My tip: Get a good book such as “Horse Training In-Hand: A Modern Guide to Working from the Ground: Long Lines, Long and Short Reins, Work on the Longe” and glean some tips and try some techniques. If it gets overwhelming, stick to some basic longing techniques. Stay away from auxiliary reins! They can be necessary in special cases, but generally cause more harm than good. How much? 3 x 20 minutes per week can work wonders.
Cavaletti and ground poles are a wonderful and low-tech tool to improve your horse’s fitness, rhythm and mental focus. Whether you are a Western rider, a dressage Queen or a trail enthusiast… your horse will benefit from these basic techniques. Great teachers in this area (and very compassionate horsemen) are Reiner Klimke and Walter Zettl. Again, I recommend to get a good book, such as Reiner Klimke’s book Cavalletti: Schooling of Horse and Rider over Ground Rails or a DVD or even VHS (you can find good deals on ebay).
Last not least: A good hack!!!
I will call the outdoor activity or hitting a trail with your horse ‘hacking out’ here, versus ‘trail riding’. The reason: Trail riding is often understood to be a leisurely activity, spending time with your horse and fellow riders in the great outdoors and….mostly keeping the horse at a walk. This is counterproductive for what we’d like to do: strengthen the horse’s back.
Your horse’s back will be strengthened by a nice, fresh tempo on the trail. A forward walk, then a bit of brisk trotting, a nice walk, followed by a brief canter, etc. Tackling hills and slopes at various gaits will also help your horse. Important: Post the trot and be in a two-point in the canter! Enable your horse to move freely and stay within his limits. A tired, sweaty horse or a horse that ties up after exercise is NOT what we are after. It’s better to ride for 2 hours at a doable pace than race about the park for an hour! Give your horse at least 15 minutes of brisk walk at the start of your ride to warm up before you start picking up the pace.
So, you see, it’s not all that complicated. Once you know
You can apply a few simple techniques to make great strides in getting your horse’s back into shape. I hope that these pointers inspire you to get on the path to your horse’s wellness and enable your horse to perform at his personal best.
Be well and enjoy your horse!
If you read The Horse’s Back (part 1) “How to detect back problems in your horse”, you already know whether you suspect your horse to suffer from discomfort in the back. And you already know that symptoms may be anything from an unwillingness/inability to step under to bucking and rearing, in extreme cases.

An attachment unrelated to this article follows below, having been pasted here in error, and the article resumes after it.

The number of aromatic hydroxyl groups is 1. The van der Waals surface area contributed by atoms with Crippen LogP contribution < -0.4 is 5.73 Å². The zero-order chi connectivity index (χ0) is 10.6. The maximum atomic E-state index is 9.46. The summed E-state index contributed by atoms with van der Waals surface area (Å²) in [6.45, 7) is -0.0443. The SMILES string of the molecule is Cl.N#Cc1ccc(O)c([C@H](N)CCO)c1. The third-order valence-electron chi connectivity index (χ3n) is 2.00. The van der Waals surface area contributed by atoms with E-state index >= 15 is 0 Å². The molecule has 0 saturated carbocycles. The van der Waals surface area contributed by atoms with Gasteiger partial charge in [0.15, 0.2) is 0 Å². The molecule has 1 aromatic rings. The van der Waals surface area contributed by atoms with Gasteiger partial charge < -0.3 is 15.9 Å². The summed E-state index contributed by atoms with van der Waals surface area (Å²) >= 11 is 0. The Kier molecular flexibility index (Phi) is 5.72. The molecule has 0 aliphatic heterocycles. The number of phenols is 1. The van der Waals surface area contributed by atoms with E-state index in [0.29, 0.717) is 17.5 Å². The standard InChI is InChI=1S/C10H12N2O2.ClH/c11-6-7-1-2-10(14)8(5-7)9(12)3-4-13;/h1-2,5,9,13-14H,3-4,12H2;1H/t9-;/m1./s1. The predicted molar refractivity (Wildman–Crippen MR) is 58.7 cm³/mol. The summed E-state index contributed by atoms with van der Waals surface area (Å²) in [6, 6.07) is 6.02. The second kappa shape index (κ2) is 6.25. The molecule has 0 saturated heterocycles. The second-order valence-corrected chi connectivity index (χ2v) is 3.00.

So now that you know how to spot some back issues, you will want to know what to do about them. We could now get into gymnasticizing, horse massage, equine bodywork, liniments, supplements, Jägermeister or Guinness in horse feed (;-)… But whoa! First let’s look at possible causes. Only if we identify possible causes will we be able to address them effectively—not just tinker around with the symptoms.
According to my experience, the following are the three major root causes for back discomfort in horses:
Saddle fit is the number one concern when we look at a horse’s back health. Here, we need to consider two equally important aspects:
1) How does the saddle fit the horse?
2) How does the saddle fit the rider?
If the saddle fits your horse but not you, you will be unbalanced in the saddle, which is just as uncomfortable to the horse as an ill-fitting saddle. A saddle that is comfortable for you but doesn’t fit the horse is a torture instrument for the horse.
Tree size, length, ‘rock’, balance, rigging, all these are elements that need to be considered in Western and English saddles.
Too small – pinches around the area of upper edge of scapular cartilage (the soft cartilage around your horse’s shoulder blade) RESULT: restricted range of motion, ‘laziness’, stumbling, falling
Too large – saddle sits too low on the withers, saddle tilts forward, takes rider out of balance (pain in the withers) RESULT: ‘laziness’, reluctance to being saddled, doesn’t want to trot or canter, rushing, rearing
You say: “No problem, my horse’s saddle does not have a tree!” Please recheck the fit: Treeless saddles are the perfect solution for some breeds or horse/rider combinations, but NOT for all.
Too short – only if the saddle is too small for the rider RESULT: rider gets out of balance, uncomfortable for the horse, horse holds his back tight and doesn’t round
Too long – Hea ye, hear ye! This is THE main cause of saddle related back problems I see in my practice. The weight bearing area of the horse’s back ENDS with the last rib. Anything beyond that causes a myriad of problems RESULT: not stepping under, tightness in lumbar, not taking left/ride canter leads, hops during transitions, goes against the bit, grinds teeth, sweats quickly under the rider but not on the lunge line…. The list goes on.